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First Drive: 2011 Hyundai Sonata Hybrid


The fact that the all-new 200-horsepower 2011 Hyundai Sonata recently finished third in a seven-car comparison test doesn't really diminish its impact on the family-sedan segment. For starters, it beat the likes of Chevrolet Malibu, Subaru Legacy, Honda Accord, and Nissan Altima -- not a bad showing right out of the gates. Second, the Sonata's sophisticated "fluidic sculpture" design theme makes it a styling standout, prompting the competition's designers to race back to the drawing boards. Third, let's not forget that Hyundai's sporty four-door boasts the most standard horsepower and best fuel economy in its class, a combination that every automaker would love to claim. Lastly (as if the first few weren't enough), the HYUNDAI SONATA lineup receives two imposing newcomers in the coming months -- the 274-horsepower 2.0-liter HYUNDAI SONATA Turbo, which is out to prove the V-6 family hauler is obsolete, and the 209-horse, 39-mpg gas-electric HYUNDAI SONATA Hybrid you see here.

 Aimed squarely at today's mainstream players -- Altima Hybrid, Camry Hybrid, and Fusion Hybrid -- the HYUNDAI SONATA Hybrid is the first gas-electric vehicle Hyundai will sell in the U.S. To separate itself from the aforementioned foes, the HYUNDAI SONATA Hybrid utilizes such segment firsts as a lithium-polymer battery pack and a six-speed automatic with an engine clutch. According to Hyundai, the HYUNDAI SONATA Hybrid's 270-volt lithium-polymer battery, which resides in the forward position of the trunk to maximize cargo capacity (at 10.7 cubic feet, though, the trunk is smaller than Ford Fusion Hybrid's 11.8), is lighter (96 pounds versus Camry Hybrid's 124-pound nickel-metal hydride battery), smaller (about 20 percent smaller than lithium-ion), and more durable (less susceptible to physical damage and capable of more charge-discharge cycles compared to lithium-ion) than batteries in current and, in some cases, upcoming competitors. The six-speed's engine clutch, which takes the place of a torque converter, seamlessly engages and disengages at all engine speeds to imperceptibly deliver gas, gas-electric, and full-electric drive modes. Further, the HYUNDAI SONATA Hybrid doesn't exhibit any noticeable "hybridness" -- the whirring CVT and grabby brakes -- thanks to the traditional step-shift transmission and nicely calibrated regenerative binders.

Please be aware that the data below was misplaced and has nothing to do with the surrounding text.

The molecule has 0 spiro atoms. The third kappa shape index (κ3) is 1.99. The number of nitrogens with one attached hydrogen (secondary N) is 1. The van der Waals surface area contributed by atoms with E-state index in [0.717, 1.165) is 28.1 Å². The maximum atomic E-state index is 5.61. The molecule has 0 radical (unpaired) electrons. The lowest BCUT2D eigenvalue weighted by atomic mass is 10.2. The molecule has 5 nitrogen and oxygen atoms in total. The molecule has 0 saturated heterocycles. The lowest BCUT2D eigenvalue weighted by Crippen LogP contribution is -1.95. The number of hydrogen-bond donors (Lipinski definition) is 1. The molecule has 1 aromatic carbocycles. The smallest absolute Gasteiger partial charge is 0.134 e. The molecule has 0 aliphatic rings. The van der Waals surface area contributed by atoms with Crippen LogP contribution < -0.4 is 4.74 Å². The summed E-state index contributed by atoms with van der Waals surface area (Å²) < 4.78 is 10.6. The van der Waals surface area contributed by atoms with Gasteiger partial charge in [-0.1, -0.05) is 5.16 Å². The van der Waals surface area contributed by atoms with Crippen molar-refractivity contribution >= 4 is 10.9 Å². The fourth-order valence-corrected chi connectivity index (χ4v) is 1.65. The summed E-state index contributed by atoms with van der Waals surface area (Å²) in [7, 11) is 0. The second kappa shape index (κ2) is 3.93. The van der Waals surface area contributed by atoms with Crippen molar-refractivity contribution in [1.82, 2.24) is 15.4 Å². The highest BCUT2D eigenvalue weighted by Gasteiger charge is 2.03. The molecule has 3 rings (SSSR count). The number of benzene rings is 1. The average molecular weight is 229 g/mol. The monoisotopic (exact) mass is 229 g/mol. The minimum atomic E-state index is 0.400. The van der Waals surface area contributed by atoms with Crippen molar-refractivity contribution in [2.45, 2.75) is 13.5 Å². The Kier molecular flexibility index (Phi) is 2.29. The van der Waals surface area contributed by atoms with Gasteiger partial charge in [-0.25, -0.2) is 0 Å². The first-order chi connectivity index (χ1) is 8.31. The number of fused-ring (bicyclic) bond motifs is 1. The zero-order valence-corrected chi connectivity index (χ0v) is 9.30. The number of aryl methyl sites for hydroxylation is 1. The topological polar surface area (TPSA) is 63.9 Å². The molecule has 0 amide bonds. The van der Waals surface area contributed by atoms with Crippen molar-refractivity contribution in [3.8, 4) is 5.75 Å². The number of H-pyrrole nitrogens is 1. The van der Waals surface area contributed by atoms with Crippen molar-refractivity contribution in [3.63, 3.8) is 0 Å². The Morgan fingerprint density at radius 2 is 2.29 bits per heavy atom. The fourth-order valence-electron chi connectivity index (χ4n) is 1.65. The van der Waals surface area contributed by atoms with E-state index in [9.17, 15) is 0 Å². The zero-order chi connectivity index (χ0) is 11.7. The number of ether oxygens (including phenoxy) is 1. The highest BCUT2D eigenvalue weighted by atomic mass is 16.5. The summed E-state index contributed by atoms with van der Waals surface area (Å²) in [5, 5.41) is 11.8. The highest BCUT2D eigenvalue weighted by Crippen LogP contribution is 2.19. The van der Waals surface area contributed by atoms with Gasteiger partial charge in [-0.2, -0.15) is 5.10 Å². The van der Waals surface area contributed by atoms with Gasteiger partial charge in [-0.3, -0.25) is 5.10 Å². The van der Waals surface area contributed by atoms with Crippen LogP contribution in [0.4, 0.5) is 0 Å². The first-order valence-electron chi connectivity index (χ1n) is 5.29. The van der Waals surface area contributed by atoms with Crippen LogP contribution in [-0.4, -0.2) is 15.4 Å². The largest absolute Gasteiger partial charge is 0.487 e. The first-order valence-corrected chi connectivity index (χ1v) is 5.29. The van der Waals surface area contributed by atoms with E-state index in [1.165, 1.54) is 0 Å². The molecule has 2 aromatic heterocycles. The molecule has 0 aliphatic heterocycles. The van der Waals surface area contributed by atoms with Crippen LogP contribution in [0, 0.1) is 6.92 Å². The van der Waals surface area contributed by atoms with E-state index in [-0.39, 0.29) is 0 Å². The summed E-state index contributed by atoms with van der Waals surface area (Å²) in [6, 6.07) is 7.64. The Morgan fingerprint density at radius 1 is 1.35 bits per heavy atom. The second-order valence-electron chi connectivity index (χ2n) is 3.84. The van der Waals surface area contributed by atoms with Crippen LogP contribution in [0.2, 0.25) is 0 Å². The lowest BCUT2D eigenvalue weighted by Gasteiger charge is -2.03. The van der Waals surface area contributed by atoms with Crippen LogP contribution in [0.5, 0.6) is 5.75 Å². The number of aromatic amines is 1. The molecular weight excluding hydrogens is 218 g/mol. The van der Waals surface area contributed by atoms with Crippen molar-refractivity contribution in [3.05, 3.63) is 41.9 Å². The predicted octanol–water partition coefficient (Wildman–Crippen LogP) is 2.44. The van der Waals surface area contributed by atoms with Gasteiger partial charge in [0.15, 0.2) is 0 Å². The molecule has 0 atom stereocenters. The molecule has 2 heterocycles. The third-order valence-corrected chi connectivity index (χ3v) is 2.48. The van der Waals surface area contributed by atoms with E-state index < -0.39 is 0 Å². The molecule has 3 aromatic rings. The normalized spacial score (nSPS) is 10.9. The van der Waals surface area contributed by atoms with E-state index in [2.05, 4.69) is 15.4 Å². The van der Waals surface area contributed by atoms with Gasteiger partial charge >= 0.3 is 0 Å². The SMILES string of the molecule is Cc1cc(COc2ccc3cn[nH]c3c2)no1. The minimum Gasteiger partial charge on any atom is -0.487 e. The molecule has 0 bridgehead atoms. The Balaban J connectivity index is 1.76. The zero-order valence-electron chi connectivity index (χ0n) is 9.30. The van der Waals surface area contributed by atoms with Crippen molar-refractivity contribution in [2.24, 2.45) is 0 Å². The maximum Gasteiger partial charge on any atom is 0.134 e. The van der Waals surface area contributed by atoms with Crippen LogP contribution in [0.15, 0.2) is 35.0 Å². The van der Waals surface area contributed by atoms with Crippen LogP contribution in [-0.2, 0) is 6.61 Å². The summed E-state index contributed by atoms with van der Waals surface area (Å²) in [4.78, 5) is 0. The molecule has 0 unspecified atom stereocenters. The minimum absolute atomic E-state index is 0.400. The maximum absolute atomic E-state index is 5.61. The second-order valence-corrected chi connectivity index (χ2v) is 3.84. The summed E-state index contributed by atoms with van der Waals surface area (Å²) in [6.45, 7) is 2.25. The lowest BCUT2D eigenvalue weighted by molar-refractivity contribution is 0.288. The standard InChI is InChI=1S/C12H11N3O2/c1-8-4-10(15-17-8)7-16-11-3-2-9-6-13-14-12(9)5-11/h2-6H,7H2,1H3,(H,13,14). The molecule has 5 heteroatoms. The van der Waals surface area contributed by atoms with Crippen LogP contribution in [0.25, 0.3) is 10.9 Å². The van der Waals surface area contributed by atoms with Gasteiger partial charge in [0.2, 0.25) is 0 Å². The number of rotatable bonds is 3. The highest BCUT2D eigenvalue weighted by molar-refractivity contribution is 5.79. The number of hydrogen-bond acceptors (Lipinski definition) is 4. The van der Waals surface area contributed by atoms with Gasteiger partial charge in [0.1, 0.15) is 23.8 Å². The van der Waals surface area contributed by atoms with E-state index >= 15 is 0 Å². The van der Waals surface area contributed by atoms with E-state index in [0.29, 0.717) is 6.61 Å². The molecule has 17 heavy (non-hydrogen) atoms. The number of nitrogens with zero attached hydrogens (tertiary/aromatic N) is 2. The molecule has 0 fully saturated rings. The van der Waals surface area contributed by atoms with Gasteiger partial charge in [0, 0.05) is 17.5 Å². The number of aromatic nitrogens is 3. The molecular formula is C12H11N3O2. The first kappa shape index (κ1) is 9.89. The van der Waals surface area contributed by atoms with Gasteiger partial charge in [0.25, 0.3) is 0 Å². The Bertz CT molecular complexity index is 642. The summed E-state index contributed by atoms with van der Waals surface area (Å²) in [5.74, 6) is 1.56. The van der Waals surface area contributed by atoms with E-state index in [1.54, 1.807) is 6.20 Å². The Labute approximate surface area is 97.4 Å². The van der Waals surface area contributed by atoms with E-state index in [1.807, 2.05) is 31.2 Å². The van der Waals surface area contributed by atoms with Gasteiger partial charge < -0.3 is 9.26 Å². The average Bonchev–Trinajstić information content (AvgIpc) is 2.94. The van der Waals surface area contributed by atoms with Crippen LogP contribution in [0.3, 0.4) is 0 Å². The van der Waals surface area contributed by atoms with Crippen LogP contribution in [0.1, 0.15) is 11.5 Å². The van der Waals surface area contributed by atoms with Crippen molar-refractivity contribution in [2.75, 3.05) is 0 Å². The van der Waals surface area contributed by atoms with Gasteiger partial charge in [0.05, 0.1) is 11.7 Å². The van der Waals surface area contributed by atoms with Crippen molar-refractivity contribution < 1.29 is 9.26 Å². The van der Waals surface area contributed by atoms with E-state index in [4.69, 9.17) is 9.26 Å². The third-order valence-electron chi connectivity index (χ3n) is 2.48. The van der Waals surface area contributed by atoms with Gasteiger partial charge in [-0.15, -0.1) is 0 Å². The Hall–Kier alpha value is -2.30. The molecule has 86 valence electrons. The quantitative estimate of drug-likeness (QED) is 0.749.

(Source)


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